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Premature termination in psychotherapy [electronic resource] : strategies for engaging clients and improving outcomes / by Joshua K. Swift and Roger P. Greenberg.

By: Swift, Joshua K.
Contributor(s): Greenberg, Roger P.
Publisher: Washington, D.C. : American Psychological Association, 2015Edition: 1st ed.Description: viii, 212 p. ; cm.ISBN: 9781433818011 (hardcover); 1433818019 (hardcover); 1433818027 (electronic bk.); 9781433818028 (electronic bk.).Subject(s): Patient Dropouts -- psychology | Psychotherapy -- methods | Treatment Refusal -- psychology | Professional-Patient Relations | Patient refusal of treatment | Psychotherapy -- Methodology | Patients -- PsychologyAdditional physical formats: OriginalDDC classification: 616.89/14 Online resources: Fulltext available via EBSCOhost - Shibboleth login required Also issued in print.
Contents:
What is premature discontinuation and why does it occur -- Predictors of premature discontinuation in psychotherapy -- Provide role induction -- Incorporate preferences into the treatment decision-making process -- Assist in planning for appropriate termination -- Provide education about patterns of change in psychotherapy -- Strengthen early hope -- Enhance motivation for treatment -- Foster the therapeutic alliance -- Assess and discuss treatment progress -- Conclusions and future directions.
Summary: "Premature termination is a significant yet often neglected problem in psychotherapy with significant consequences for clients and therapists alike. According to some estimates, as many as 20% of adult clients terminate psychotherapy prematurely. Even experienced practitioners using the best evidence-based techniques cannot successfully promote positive, long-term change in clients who do not complete the full course of treatment. This book helps therapists and clinical researchers identify the common factors that lead to premature termination, and it presents eight strategies to address these factors and reduce client dropout rates. Such evidence-based techniques will help therapists establish proper roles and behaviors, work with client preferences, educate clients on patterns of change, and plan for appropriate termination within the first few sessions. Additional strategies can be used throughout therapy to help strengthen and reinforce clients' feelings of hope, enhance their motivation to create change, develop and maintain the therapeutic alliance, and continually evaluate overall treatment progress. Case examples demonstrate how these strategies can be employed in real-life scenarios"--Publicity materials. (PsycINFO Database Record (c) 2014 APA, all rights reserved).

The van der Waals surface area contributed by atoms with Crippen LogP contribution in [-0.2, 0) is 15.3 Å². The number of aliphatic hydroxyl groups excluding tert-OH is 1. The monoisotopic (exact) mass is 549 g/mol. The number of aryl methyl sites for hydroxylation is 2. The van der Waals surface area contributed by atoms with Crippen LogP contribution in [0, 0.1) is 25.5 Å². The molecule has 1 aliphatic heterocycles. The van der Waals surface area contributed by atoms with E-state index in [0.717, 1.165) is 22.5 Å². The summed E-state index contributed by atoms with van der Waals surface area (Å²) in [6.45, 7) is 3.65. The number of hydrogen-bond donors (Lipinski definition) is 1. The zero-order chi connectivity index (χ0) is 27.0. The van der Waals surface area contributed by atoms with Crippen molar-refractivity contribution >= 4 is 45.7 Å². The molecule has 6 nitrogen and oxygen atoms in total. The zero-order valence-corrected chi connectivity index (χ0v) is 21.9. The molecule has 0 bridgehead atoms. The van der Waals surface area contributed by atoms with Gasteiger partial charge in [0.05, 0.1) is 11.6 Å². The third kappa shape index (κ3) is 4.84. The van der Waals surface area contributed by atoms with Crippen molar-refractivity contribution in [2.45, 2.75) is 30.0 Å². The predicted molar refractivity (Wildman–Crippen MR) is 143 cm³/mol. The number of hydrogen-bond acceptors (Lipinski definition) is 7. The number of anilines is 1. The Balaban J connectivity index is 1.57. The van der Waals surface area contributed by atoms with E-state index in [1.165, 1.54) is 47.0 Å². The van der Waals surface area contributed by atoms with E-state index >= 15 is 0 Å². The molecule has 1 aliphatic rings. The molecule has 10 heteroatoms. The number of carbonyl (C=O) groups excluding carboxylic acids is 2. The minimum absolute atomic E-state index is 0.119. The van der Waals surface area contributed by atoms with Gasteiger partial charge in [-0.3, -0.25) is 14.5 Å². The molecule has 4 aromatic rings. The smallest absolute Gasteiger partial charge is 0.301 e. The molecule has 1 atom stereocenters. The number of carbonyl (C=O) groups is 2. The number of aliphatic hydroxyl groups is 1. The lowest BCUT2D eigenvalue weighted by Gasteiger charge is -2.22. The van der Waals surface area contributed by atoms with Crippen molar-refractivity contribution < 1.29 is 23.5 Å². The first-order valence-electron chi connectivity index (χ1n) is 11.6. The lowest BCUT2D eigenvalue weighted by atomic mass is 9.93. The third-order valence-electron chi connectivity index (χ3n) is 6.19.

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Item type Current location Collection Call number Status Notes Date due Barcode Item holds
E-BOOK E-BOOK Tavistock and Portman Library
electronic full-text resource
Psycbooks via EBSCOhost E-BOOK (Browse shelf) Not for loan Shibboleth login
Total holds: 0

Includes bibliographical references and index.

What is premature discontinuation and why does it occur -- Predictors of premature discontinuation in psychotherapy -- Provide role induction -- Incorporate preferences into the treatment decision-making process -- Assist in planning for appropriate termination -- Provide education about patterns of change in psychotherapy -- Strengthen early hope -- Enhance motivation for treatment -- Foster the therapeutic alliance -- Assess and discuss treatment progress -- Conclusions and future directions.

"Premature termination is a significant yet often neglected problem in psychotherapy with significant consequences for clients and therapists alike. According to some estimates, as many as 20% of adult clients terminate psychotherapy prematurely. Even experienced practitioners using the best evidence-based techniques cannot successfully promote positive, long-term change in clients who do not complete the full course of treatment. This book helps therapists and clinical researchers identify the common factors that lead to premature termination, and it presents eight strategies to address these factors and reduce client dropout rates. Such evidence-based techniques will help therapists establish proper roles and behaviors, work with client preferences, educate clients on patterns of change, and plan for appropriate termination within the first few sessions. Additional strategies can be used throughout therapy to help strengthen and reinforce clients' feelings of hope, enhance their motivation to create change, develop and maintain the therapeutic alliance, and continually evaluate overall treatment progress. Case examples demonstrate how these strategies can be employed in real-life scenarios"--Publicity materials. (PsycINFO Database Record (c) 2014 APA, all rights reserved).

Also issued in print.

Electronic reproduction. Washington, D.C. : American Psychological Association, 2014. Available via World Wide Web. Access limited by licensing agreement. s2014 dcunns

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